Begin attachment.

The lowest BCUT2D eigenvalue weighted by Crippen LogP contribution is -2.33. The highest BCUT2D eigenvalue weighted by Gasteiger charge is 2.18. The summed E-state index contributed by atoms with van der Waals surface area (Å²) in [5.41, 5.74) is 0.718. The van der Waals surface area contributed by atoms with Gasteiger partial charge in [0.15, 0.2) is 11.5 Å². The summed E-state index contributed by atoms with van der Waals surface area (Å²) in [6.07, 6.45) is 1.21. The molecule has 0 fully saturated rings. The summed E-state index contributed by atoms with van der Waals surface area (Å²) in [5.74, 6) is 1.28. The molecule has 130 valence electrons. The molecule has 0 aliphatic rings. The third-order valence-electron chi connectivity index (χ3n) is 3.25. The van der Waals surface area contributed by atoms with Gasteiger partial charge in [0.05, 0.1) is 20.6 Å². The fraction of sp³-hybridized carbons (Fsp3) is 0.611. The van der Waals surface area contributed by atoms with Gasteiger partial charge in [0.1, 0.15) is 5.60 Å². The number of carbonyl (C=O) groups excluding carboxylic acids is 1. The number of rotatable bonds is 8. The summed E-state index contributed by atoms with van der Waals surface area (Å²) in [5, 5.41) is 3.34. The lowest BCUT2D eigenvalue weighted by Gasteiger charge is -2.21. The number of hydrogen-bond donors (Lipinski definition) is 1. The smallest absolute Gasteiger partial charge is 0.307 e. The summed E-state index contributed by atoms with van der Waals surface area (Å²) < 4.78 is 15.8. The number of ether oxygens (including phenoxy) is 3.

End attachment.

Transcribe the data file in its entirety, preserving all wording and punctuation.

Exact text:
The lowest BCUT2D eigenvalue weighted by Crippen LogP contribution is -2.33. The highest BCUT2D eigenvalue weighted by Gasteiger charge is 2.18. The summed E-state index contributed by atoms with van der Waals surface area (Å²) in [5.41, 5.74) is 0.718. The van der Waals surface area contributed by atoms with Gasteiger partial charge in [0.15, 0.2) is 11.5 Å². The summed E-state index contributed by atoms with van der Waals surface area (Å²) in [6.07, 6.45) is 1.21. The molecule has 0 fully saturated rings. The summed E-state index contributed by atoms with van der Waals surface area (Å²) in [5.74, 6) is 1.28. The molecule has 130 valence electrons. The molecule has 0 aliphatic rings. The third-order valence-electron chi connectivity index (χ3n) is 3.25. The van der Waals surface area contributed by atoms with Gasteiger partial charge in [0.05, 0.1) is 20.6 Å². The fraction of sp³-hybridized carbons (Fsp3) is 0.611. The van der Waals surface area contributed by atoms with Gasteiger partial charge in [0.1, 0.15) is 5.60 Å². The number of carbonyl (C=O) groups excluding carboxylic acids is 1. The number of rotatable bonds is 8. The summed E-state index contributed by atoms with van der Waals surface area (Å²) in [5, 5.41) is 3.34. The lowest BCUT2D eigenvalue weighted by Gasteiger charge is -2.21. The number of hydrogen-bond donors (Lipinski definition) is 1. The smallest absolute Gasteiger partial charge is 0.307 e. The summed E-state index contributed by atoms with van der Waals surface area (Å²) < 4.78 is 15.8. The number of ether oxygens (including phenoxy) is 3.